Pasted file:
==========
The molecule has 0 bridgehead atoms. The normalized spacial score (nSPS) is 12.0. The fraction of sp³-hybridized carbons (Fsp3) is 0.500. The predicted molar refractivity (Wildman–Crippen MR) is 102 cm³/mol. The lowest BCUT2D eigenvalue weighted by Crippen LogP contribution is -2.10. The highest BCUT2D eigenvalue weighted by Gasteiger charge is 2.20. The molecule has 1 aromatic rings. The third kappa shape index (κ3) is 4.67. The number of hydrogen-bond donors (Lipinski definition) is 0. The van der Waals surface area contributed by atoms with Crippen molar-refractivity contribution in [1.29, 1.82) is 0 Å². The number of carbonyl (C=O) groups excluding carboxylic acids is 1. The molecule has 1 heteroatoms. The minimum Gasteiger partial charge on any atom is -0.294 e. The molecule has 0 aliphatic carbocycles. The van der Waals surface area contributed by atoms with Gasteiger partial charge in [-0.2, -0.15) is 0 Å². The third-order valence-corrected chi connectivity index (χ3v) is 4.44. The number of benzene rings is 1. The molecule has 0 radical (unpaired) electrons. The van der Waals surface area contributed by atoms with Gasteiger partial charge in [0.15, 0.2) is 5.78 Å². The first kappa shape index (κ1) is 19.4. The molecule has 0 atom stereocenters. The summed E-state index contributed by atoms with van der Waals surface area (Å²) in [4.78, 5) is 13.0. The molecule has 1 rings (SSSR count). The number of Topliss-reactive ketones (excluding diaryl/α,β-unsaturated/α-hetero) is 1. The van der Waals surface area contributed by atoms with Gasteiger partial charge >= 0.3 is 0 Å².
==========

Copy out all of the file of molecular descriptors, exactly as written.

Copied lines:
The molecule has 0 bridgehead atoms. The normalized spacial score (nSPS) is 12.0. The fraction of sp³-hybridized carbons (Fsp3) is 0.500. The predicted molar refractivity (Wildman–Crippen MR) is 102 cm³/mol. The lowest BCUT2D eigenvalue weighted by Crippen LogP contribution is -2.10. The highest BCUT2D eigenvalue weighted by Gasteiger charge is 2.20. The molecule has 1 aromatic rings. The third kappa shape index (κ3) is 4.67. The number of hydrogen-bond donors (Lipinski definition) is 0. The van der Waals surface area contributed by atoms with Crippen molar-refractivity contribution in [1.29, 1.82) is 0 Å². The number of carbonyl (C=O) groups excluding carboxylic acids is 1. The molecule has 1 heteroatoms. The minimum Gasteiger partial charge on any atom is -0.294 e. The molecule has 0 aliphatic carbocycles. The van der Waals surface area contributed by atoms with Gasteiger partial charge in [-0.2, -0.15) is 0 Å². The third-order valence-corrected chi connectivity index (χ3v) is 4.44. The number of benzene rings is 1. The molecule has 0 radical (unpaired) electrons. The van der Waals surface area contributed by atoms with Gasteiger partial charge in [0.15, 0.2) is 5.78 Å². The first kappa shape index (κ1) is 19.4. The molecule has 0 atom stereocenters. The summed E-state index contributed by atoms with van der Waals surface area (Å²) in [4.78, 5) is 13.0. The molecule has 1 rings (SSSR count). The number of Topliss-reactive ketones (excluding diaryl/α,β-unsaturated/α-hetero) is 1. The van der Waals surface area contributed by atoms with Gasteiger partial charge >= 0.3 is 0 Å².